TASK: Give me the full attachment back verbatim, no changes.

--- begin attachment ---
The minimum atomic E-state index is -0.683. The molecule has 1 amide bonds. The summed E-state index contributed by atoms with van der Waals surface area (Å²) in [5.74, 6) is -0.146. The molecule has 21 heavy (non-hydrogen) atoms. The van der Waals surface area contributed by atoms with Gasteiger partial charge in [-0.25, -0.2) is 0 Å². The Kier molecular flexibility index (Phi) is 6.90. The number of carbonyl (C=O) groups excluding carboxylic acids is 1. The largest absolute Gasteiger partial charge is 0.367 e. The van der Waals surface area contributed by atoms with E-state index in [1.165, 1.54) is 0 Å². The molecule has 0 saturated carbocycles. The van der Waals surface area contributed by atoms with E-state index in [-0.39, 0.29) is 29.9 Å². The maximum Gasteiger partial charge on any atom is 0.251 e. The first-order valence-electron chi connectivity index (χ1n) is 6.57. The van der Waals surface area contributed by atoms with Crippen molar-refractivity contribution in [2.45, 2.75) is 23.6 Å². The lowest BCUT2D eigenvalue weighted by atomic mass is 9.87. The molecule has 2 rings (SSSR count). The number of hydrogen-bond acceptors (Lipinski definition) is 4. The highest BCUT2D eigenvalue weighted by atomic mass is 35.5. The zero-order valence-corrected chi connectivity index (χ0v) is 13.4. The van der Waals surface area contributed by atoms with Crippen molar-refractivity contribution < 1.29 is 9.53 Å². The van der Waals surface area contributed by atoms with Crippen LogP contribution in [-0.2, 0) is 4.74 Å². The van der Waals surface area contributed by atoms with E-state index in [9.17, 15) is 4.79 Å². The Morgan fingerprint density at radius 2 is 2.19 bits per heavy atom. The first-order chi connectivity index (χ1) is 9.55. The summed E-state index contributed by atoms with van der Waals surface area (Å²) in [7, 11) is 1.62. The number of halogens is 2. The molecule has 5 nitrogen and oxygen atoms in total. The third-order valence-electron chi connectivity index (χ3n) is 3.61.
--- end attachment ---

The minimum atomic E-state index is -0.683. The molecule has 1 amide bonds. The summed E-state index contributed by atoms with van der Waals surface area (Å²) in [5.74, 6) is -0.146. The molecule has 21 heavy (non-hydrogen) atoms. The van der Waals surface area contributed by atoms with Gasteiger partial charge in [-0.25, -0.2) is 0 Å². The Kier molecular flexibility index (Phi) is 6.90. The number of carbonyl (C=O) groups excluding carboxylic acids is 1. The largest absolute Gasteiger partial charge is 0.367 e. The van der Waals surface area contributed by atoms with E-state index in [1.165, 1.54) is 0 Å². The molecule has 0 saturated carbocycles. The van der Waals surface area contributed by atoms with E-state index in [-0.39, 0.29) is 29.9 Å². The maximum Gasteiger partial charge on any atom is 0.251 e. The first-order valence-electron chi connectivity index (χ1n) is 6.57. The van der Waals surface area contributed by atoms with Crippen molar-refractivity contribution in [2.45, 2.75) is 23.6 Å². The lowest BCUT2D eigenvalue weighted by atomic mass is 9.87. The molecule has 2 rings (SSSR count). The number of hydrogen-bond acceptors (Lipinski definition) is 4. The highest BCUT2D eigenvalue weighted by atomic mass is 35.5. The zero-order valence-corrected chi connectivity index (χ0v) is 13.4. The van der Waals surface area contributed by atoms with Crippen molar-refractivity contribution < 1.29 is 9.53 Å². The van der Waals surface area contributed by atoms with Crippen LogP contribution in [-0.2, 0) is 4.74 Å². The van der Waals surface area contributed by atoms with E-state index in [9.17, 15) is 4.79 Å². The Morgan fingerprint density at radius 2 is 2.19 bits per heavy atom. The first-order chi connectivity index (χ1) is 9.55. The summed E-state index contributed by atoms with van der Waals surface area (Å²) in [7, 11) is 1.62. The number of halogens is 2. The molecule has 5 nitrogen and oxygen atoms in total. The third-order valence-electron chi connectivity index (χ3n) is 3.61.